Heritage Iron Magazine was founded in 2008 in order to fill a need for those interested in muscle tractors. Heritage Iron features all brands, all makes, and all models of muscle tractors from the 1960’s to mid 1980’s including the equipment used by the tractors. Each issue highlights a featured tractor and presents a detailed account of the tractor, its attributes, its history, and its owner. Other regular features in the magazine are machinery milestones, letters to the editor, equipment and company history, classified ads, auction results, an editor’s page, farm toys, literature and memorabilia.
The Giant 9000
May 29, 2012
By Sherry Schaefer, Editor of Heritage Iron Magazine
By the late 1960’s many manufacturers had hit the 100 HP mark. But even that was not enough to satisfy the hunger for power as farm sizes increased. Not wanting to be left behind, Ford took their largest production model at the time, made a few modifications and the 9000 was born.
While Deere & Company certainly has a long legacy of tractor production, we can’t discount Ford as a successful company. Ford built its first experimental automobile plow in 1907. This “tractor like” machine was built primarily from auto parts. From 1913-1917, Ford experimented even further with the design of a tractor.
In 1917, Henry Ford and Son went into full tractor production in Dearborn, Michigan, building tractors for export to England and Canada.
Beginning in 1912, Deere and Company authorized the design and development of an experimental tractor. However, this never came to fruition. In 1914, the company made another attempt to create a tractor, which was to be designed by Joseph Dain. In 1916 the Dain tractor was sent to Texas for testing. Dain had received approval to build 100 tractors for further testing but died suddenly in 1917. In 1918, Deere went down a different path when it purchased the Waterloo Gasoline Engine Company on March 14. This would add a much-needed tractor to their line. So technically, Deere didn’t have a tractor in production until 1918. Ford had already built thousands of tractors by then.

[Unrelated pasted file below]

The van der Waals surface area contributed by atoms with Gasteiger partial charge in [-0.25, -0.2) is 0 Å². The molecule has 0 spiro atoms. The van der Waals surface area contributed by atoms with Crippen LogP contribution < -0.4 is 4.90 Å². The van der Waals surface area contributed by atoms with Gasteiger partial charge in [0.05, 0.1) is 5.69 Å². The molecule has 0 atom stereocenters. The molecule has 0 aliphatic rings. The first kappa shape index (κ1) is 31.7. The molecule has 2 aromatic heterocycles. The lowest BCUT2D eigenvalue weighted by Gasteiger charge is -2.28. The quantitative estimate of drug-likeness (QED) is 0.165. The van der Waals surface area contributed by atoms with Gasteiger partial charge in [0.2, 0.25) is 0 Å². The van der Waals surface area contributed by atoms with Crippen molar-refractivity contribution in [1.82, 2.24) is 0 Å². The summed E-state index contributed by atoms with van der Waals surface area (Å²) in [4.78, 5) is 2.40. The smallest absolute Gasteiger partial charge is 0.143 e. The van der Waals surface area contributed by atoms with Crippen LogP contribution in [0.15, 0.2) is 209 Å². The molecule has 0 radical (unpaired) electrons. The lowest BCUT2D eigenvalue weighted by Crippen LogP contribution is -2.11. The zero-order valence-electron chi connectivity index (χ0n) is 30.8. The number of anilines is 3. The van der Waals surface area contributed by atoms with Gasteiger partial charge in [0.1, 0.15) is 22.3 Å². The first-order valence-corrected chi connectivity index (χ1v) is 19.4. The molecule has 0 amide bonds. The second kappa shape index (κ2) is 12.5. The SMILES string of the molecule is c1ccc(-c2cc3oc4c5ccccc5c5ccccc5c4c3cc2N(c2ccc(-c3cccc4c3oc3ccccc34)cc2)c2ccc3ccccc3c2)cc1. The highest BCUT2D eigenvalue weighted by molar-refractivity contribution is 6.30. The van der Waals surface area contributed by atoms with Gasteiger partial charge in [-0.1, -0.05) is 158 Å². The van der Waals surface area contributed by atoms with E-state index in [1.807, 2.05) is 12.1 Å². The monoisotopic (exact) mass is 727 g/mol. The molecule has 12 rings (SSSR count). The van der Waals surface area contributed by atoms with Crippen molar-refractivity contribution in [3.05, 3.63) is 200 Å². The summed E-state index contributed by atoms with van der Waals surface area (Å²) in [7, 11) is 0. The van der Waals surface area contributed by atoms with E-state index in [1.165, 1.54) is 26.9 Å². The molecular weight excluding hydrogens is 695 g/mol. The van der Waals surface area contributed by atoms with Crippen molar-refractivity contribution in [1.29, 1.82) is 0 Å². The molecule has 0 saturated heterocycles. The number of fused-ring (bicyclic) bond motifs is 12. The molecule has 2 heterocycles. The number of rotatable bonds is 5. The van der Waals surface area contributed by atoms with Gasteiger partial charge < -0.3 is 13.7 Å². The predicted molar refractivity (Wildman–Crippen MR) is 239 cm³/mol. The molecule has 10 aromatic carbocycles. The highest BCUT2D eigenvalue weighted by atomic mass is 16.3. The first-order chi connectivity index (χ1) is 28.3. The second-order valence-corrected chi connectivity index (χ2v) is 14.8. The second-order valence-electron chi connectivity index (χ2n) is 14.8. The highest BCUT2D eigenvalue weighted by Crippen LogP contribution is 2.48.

While there have been many mergers and buyouts during the Ford production, its Ford Blue remains visible in a much larger company today. Few companies have remained a constant for as many years as Ford.
The Ford 8000 was the giant in their lineup until September 1969 when the 9000 made its debut. While the two were very similar models, there were many minor changes made to the 9000 to assure it could withstand the increase in power. This model was rated at 131 horsepower.
The engine used in the 9000 was the same size as the one in the 8000 with the addition of a turbo. Extra horsepower meant larger wrist pins, different rods, different rings and oil-cooled pistons. Both models used the same fuel pump but the 9000’s pump was set for a higher rate of flow and used different injectors. A larger fan was added as well as an increased flow rate through the cooling system, consisting of a larger radiator. Oil cooler capacity was also increased in an effort to keep oil from overheating. A dual air filter was used to assure clean air since the tractor was breathing harder than the 8000.
One of the most obvious differences, which helps to distinguish the 9000 from a distance, is the grill. The grill on the 8000 and smaller models used vertical slots. However, the grill on the 9000 used horizontal slots.
When Ford was rolling its 4,000,000th tractor off the Highland Park, Michigan assembly line, the model 9000 was it. At the time, it was Ford’s largest model and obviously symbolic of the longevity of the company.
The 9000 production was somewhat short lived. Built from 1969-72, it was replaced by the 9600 for the 1973 model year. Only minor changes were made to that model since most of the bugs were already worked out of it. The rating was increased but by less than 5 horsepower.
If you’re looking for cheap horsepower in today’s market, don’t overlook the 9000 - Ford’s Blue giant.
Blue Line Farm
John & Jaimey Haas
Photo by Super T